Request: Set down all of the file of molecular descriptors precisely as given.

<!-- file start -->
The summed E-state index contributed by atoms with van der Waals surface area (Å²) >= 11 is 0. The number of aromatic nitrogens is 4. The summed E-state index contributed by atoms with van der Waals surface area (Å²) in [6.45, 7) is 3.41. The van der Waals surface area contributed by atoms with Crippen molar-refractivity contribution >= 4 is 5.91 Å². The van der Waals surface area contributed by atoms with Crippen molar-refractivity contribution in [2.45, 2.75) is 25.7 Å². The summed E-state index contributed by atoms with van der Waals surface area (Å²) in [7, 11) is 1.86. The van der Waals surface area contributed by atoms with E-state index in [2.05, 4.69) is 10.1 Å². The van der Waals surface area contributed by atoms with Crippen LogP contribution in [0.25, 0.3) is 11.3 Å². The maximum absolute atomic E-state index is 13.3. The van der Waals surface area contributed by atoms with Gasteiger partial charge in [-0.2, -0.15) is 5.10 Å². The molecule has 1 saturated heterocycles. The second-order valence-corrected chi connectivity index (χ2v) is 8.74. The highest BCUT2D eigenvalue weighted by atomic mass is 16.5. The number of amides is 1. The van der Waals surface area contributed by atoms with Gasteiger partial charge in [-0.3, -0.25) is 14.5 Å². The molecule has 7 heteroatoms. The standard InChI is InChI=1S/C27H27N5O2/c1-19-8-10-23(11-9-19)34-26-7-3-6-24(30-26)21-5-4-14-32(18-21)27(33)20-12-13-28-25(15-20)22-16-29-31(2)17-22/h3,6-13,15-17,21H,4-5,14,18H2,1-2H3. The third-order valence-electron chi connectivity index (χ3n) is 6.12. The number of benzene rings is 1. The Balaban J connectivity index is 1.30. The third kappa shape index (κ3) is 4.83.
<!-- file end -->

The summed E-state index contributed by atoms with van der Waals surface area (Å²) >= 11 is 0. The number of aromatic nitrogens is 4. The summed E-state index contributed by atoms with van der Waals surface area (Å²) in [6.45, 7) is 3.41. The van der Waals surface area contributed by atoms with Crippen molar-refractivity contribution >= 4 is 5.91 Å². The van der Waals surface area contributed by atoms with Crippen molar-refractivity contribution in [2.45, 2.75) is 25.7 Å². The summed E-state index contributed by atoms with van der Waals surface area (Å²) in [7, 11) is 1.86. The van der Waals surface area contributed by atoms with E-state index in [2.05, 4.69) is 10.1 Å². The van der Waals surface area contributed by atoms with Crippen LogP contribution in [0.25, 0.3) is 11.3 Å². The maximum absolute atomic E-state index is 13.3. The van der Waals surface area contributed by atoms with Gasteiger partial charge in [-0.2, -0.15) is 5.10 Å². The molecule has 1 saturated heterocycles. The second-order valence-corrected chi connectivity index (χ2v) is 8.74. The highest BCUT2D eigenvalue weighted by atomic mass is 16.5. The number of amides is 1. The van der Waals surface area contributed by atoms with Gasteiger partial charge in [-0.3, -0.25) is 14.5 Å². The molecule has 7 heteroatoms. The standard InChI is InChI=1S/C27H27N5O2/c1-19-8-10-23(11-9-19)34-26-7-3-6-24(30-26)21-5-4-14-32(18-21)27(33)20-12-13-28-25(15-20)22-16-29-31(2)17-22/h3,6-13,15-17,21H,4-5,14,18H2,1-2H3. The third-order valence-electron chi connectivity index (χ3n) is 6.12. The number of benzene rings is 1. The Balaban J connectivity index is 1.30. The third kappa shape index (κ3) is 4.83.